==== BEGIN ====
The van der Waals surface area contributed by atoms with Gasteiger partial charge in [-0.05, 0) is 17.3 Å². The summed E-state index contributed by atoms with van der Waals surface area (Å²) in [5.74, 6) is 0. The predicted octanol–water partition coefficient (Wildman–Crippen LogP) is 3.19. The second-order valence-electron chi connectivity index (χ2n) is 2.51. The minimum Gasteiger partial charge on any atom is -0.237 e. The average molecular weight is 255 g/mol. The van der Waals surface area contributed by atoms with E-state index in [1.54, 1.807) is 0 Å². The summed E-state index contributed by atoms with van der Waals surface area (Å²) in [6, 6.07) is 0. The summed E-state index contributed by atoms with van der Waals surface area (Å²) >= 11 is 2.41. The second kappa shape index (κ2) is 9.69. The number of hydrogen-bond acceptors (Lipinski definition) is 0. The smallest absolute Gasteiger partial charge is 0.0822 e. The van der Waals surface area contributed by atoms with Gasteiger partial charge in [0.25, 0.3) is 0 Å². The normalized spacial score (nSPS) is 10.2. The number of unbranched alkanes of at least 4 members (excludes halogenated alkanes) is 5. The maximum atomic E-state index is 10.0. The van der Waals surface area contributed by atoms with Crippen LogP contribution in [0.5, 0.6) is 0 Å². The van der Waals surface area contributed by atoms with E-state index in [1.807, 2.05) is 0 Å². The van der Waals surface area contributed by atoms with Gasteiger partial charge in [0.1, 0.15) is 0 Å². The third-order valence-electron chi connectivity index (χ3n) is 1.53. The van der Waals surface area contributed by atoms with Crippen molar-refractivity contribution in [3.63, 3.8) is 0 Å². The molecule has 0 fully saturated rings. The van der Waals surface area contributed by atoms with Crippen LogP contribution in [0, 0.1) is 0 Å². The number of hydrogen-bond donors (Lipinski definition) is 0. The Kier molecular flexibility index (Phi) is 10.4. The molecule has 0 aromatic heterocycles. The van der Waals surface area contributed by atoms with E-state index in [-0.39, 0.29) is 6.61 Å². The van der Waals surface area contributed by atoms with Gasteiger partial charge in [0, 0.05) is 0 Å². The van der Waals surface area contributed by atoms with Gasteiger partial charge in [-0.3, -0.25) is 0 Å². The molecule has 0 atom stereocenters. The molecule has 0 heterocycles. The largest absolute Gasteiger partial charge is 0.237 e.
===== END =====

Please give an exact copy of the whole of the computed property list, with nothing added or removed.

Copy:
The van der Waals surface area contributed by atoms with Gasteiger partial charge in [-0.05, 0) is 17.3 Å². The summed E-state index contributed by atoms with van der Waals surface area (Å²) in [5.74, 6) is 0. The predicted octanol–water partition coefficient (Wildman–Crippen LogP) is 3.19. The second-order valence-electron chi connectivity index (χ2n) is 2.51. The minimum Gasteiger partial charge on any atom is -0.237 e. The average molecular weight is 255 g/mol. The van der Waals surface area contributed by atoms with E-state index in [1.54, 1.807) is 0 Å². The summed E-state index contributed by atoms with van der Waals surface area (Å²) in [6, 6.07) is 0. The summed E-state index contributed by atoms with van der Waals surface area (Å²) >= 11 is 2.41. The second kappa shape index (κ2) is 9.69. The number of hydrogen-bond acceptors (Lipinski definition) is 0. The smallest absolute Gasteiger partial charge is 0.0822 e. The van der Waals surface area contributed by atoms with Gasteiger partial charge in [0.25, 0.3) is 0 Å². The normalized spacial score (nSPS) is 10.2. The number of unbranched alkanes of at least 4 members (excludes halogenated alkanes) is 5. The maximum atomic E-state index is 10.0. The van der Waals surface area contributed by atoms with Crippen LogP contribution in [0.5, 0.6) is 0 Å². The van der Waals surface area contributed by atoms with E-state index in [1.807, 2.05) is 0 Å². The van der Waals surface area contributed by atoms with Gasteiger partial charge in [0.1, 0.15) is 0 Å². The third-order valence-electron chi connectivity index (χ3n) is 1.53. The van der Waals surface area contributed by atoms with Crippen molar-refractivity contribution in [3.63, 3.8) is 0 Å². The molecule has 0 fully saturated rings. The van der Waals surface area contributed by atoms with Crippen LogP contribution in [0, 0.1) is 0 Å². The number of hydrogen-bond donors (Lipinski definition) is 0. The Kier molecular flexibility index (Phi) is 10.4. The molecule has 0 aromatic heterocycles. The van der Waals surface area contributed by atoms with E-state index in [-0.39, 0.29) is 6.61 Å². The van der Waals surface area contributed by atoms with Gasteiger partial charge in [0, 0.05) is 0 Å². The van der Waals surface area contributed by atoms with Gasteiger partial charge in [-0.3, -0.25) is 0 Å². The molecule has 0 atom stereocenters. The molecule has 0 heterocycles. The largest absolute Gasteiger partial charge is 0.237 e.